ServerAdmin [email protected]
DocumentRoot /var/www/kurtcms.org

Enter these in the default config file.

<Directory /var/www/>
Options -Indexes +FollowSymLinks
AllowOverride All
Require all granted

Control + x to exit, and y and enter to save.

Once this is all set, tell Apache to enable the website.

sudo a2ensite *domain*.conf

$ sudo a2ensite kurtcms.org.conf

Apache comes with a rewrite module that comes in rather handy. Enabling it requires a single command.

$ sudo a2enmod rewrite

Restart Apache for the new settings to come in effect.

$ sudo service apache2 restart

Alternatively tell Apache to reload the settings.

$ sudo service apache2 reload

If Apache restarts or reloads the configs without outputting any error message then, voila, your site is enabled on this web server.

Install WordPress

Download WordPress

Download the latest release of WordPress to your website folder under /var/www/.

sudo wget http://wordpress.org/latest.tar.gz -P /var/www/*domain*

$ sudo wget http://wordpress.org/latest.tar.gz -P /var/www/kurtcms.org

Uncompress the downloaded WordPress archive.

sudo tar -xzvf /var/www/*domain*/latest.tar.gz

$ sudo tar -xzvf /var/www/kurtcms.org/latest.tar.gz

Change the owner and group of all the WordPress files to www-data.

sudo chown -R www-data:www-data /var/www/*domain*/wordpress

$ sudo chown -R www-data:www-data /var/www/kurtcms.org/wordpress

Move the content of the *domain*/wordpress/ folder to the *domain*/ parent folder.

sudo mv /var/www/*domain*/wordpress/* /var/www/*domain*/

$ sudo mv /var/www/kurtcms.org/wordpress/* /var/www/kurtcms.org/

Remove the empty *domain*/wordpress/ subfolder

sudo rm -r /var/www/*domain*/wordpress/

$ sudo rm -r /var/www/kurtcms.org/wordpress/

WordPress is ready for configuration in your domain folder.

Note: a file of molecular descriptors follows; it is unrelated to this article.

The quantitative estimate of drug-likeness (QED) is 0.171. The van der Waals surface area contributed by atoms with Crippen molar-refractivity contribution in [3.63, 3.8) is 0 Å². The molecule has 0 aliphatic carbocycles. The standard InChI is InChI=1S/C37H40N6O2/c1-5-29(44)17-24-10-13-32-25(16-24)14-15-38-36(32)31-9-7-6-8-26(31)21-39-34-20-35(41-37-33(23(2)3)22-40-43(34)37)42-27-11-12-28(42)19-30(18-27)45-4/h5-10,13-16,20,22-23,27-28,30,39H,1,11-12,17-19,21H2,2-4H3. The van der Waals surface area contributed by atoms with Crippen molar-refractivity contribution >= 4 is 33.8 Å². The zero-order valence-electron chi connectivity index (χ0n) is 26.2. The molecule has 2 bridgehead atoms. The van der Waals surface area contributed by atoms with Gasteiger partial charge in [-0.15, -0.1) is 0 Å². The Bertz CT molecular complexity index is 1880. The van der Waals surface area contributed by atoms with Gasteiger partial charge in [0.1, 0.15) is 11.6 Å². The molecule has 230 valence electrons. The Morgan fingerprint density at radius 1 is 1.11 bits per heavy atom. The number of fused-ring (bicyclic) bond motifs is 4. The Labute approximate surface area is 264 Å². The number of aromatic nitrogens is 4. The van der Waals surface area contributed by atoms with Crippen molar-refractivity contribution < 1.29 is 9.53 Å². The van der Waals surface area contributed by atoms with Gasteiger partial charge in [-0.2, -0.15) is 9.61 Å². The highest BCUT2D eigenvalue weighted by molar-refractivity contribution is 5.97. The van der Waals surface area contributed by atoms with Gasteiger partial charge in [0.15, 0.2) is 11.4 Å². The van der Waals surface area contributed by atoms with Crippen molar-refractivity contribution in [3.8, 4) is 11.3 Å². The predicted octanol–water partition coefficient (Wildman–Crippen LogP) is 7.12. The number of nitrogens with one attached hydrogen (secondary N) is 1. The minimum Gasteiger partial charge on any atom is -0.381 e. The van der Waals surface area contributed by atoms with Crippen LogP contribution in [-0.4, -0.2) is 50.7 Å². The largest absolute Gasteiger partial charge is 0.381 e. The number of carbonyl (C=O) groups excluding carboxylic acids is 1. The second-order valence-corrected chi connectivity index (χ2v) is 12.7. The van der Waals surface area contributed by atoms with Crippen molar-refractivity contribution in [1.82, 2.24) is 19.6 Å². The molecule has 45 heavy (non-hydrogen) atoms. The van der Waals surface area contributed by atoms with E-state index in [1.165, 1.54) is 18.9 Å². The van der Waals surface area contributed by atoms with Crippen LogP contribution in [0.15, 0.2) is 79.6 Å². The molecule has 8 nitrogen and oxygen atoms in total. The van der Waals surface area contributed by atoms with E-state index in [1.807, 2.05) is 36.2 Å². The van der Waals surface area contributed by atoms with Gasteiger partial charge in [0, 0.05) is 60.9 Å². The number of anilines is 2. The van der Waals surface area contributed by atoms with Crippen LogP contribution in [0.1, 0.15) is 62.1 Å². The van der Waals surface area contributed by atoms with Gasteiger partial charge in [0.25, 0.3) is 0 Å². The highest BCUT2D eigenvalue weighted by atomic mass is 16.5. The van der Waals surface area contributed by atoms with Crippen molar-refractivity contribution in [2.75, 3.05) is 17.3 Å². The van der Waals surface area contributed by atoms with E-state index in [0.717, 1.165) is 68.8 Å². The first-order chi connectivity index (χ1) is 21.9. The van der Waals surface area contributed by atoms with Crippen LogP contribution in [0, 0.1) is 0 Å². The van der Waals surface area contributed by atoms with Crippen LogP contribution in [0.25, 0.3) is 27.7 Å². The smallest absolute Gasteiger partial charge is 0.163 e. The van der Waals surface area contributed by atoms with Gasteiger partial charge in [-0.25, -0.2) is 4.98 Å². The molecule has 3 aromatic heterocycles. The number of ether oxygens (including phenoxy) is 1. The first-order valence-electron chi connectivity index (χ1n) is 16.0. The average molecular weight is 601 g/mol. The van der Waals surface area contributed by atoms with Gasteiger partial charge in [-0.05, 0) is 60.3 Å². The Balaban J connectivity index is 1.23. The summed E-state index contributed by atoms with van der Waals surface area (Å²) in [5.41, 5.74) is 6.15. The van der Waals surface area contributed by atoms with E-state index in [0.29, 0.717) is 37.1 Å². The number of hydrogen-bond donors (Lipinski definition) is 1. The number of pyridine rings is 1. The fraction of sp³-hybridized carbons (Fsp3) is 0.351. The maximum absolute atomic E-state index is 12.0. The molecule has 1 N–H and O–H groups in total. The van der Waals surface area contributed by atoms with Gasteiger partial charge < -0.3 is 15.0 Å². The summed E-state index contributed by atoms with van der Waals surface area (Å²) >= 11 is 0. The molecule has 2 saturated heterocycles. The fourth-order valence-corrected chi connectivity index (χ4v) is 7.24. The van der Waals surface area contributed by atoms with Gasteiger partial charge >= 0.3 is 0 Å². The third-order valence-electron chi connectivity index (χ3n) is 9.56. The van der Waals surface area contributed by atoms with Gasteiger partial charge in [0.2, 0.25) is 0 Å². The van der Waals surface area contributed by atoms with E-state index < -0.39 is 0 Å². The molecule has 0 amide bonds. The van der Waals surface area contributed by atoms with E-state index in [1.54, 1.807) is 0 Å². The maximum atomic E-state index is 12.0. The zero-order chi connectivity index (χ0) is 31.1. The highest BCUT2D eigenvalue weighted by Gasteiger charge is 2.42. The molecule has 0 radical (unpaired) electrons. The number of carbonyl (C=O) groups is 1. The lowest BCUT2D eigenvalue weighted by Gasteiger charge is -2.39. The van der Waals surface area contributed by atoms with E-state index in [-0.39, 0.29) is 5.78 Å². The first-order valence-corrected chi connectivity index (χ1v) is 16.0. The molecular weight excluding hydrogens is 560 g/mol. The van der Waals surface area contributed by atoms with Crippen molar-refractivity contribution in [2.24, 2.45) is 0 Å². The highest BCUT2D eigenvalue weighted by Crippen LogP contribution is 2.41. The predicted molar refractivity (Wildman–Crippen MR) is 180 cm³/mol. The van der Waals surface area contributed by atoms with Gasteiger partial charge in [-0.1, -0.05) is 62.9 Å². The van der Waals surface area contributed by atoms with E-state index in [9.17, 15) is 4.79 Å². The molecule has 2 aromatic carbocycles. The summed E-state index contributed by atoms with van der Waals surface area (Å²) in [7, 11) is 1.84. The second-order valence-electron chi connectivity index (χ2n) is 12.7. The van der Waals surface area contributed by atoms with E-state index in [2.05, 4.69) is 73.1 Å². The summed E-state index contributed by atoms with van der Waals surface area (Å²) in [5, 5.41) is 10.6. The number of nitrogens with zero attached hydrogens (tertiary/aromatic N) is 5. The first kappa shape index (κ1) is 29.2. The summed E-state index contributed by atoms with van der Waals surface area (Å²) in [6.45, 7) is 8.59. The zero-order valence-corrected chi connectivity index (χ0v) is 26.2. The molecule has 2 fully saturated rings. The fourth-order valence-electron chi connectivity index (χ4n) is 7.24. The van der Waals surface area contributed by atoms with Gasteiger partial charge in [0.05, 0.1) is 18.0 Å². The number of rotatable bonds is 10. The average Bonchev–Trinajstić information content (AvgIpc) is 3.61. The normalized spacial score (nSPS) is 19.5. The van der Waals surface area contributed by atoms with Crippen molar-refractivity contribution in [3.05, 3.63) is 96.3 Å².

Create a Database for WordPress

Before creating a database on MySQL for WordPress using phpMyAdmin, a shortcut to the phpMyAdmin web interface under your domain folder needs to be created.

sudo ln -s /usr/share/phpmyadmin /var/www/*domain*/phpmyadmin

$ sudo ln -s /usr/share/phpmyadmin /var/www/kurtcms.org/phpmyadmin

Once this is down, you can go to http://*domain*/phpmyadmin e.g. http://kurtcms.org/phpmyadmin on your browser and be greeted with the phpMyAdmin login page.

Login with your phpMyAdmin root account and the password you created during its installation, and click on Add User Account under User Account, enter a new user name e.g. your domain name and enter localhost for hostname. Click Generate to generate a password and note down the generated password.

User name: kurtcms_org
Host name: localhost
Password: (redacted)

Check Create database with same name and grant all privileges before clicking Go to create a new user and a new database with a matching name.

WordPress will need to be instructed to use this newly created database. Create a wp-config.php config file by make a copy of the sample config file, wp-config-sample.php.

sudo cp /var/www/*domain*/wp-config-sample.php /var/www/*domain*/wp-config.php

$ sudo cp /var/www/kurtcms.org/wp-config-sample.php /var/www/kurtcms.org/wp-config.php

Edit the wp-config.php config file.

sudo nano /var/www/*domain*/wp-config.php

$ sudo nano /var/www/kurtcms.org/wp-config.php

Modify these in the wp-config.php config file to match your database settings.

define('DB_NAME', 'kurtcms_org');
define('DB_USER', 'kurtcms_org');
define('DB_PASSWORD', '(redacted))');
define('DB_HOST', 'localhost');

Go to http://*domain*/wp-admin/install.php e.g. http://kurtcms.org/wp-admin/install.php and follow the instructions on screen to install WordPress.

Install Plugins

Plugins are handy tools that may be installed on WordPress. Go to http://*domain*/wp-admin/plugin-install.php e.g. http://kurtcms.org/wp-admin/plugin-install.php and type in the name of the plugin you would like to install and click Install Now

These are a great start for a fresh setup. Do read more about them on their respective pages.

Enabling Swap File

Swap file is a portion of your storage that is set aside as virtual RAM. It provids additional RAM should the system need it.

Allocate a 2GB file block and name it swapfile on root.

$ sudo fallocate -l 2G /swapfile

Change the permission of the swap file to 600.

$ sudo chmod 600 /swapfile

Instruct your server that the swapfile is ready and where it is located.

$ sudo mkswap /swapfile

Verify that the swap file is enabled on your server.

$ sudo free -m

You should see them in the work.

Swap: 2047 0 2047

Edit the file system table so that swap is enabled when the server starts.

$ sudo nano /etc/fstab

Add this to the last line.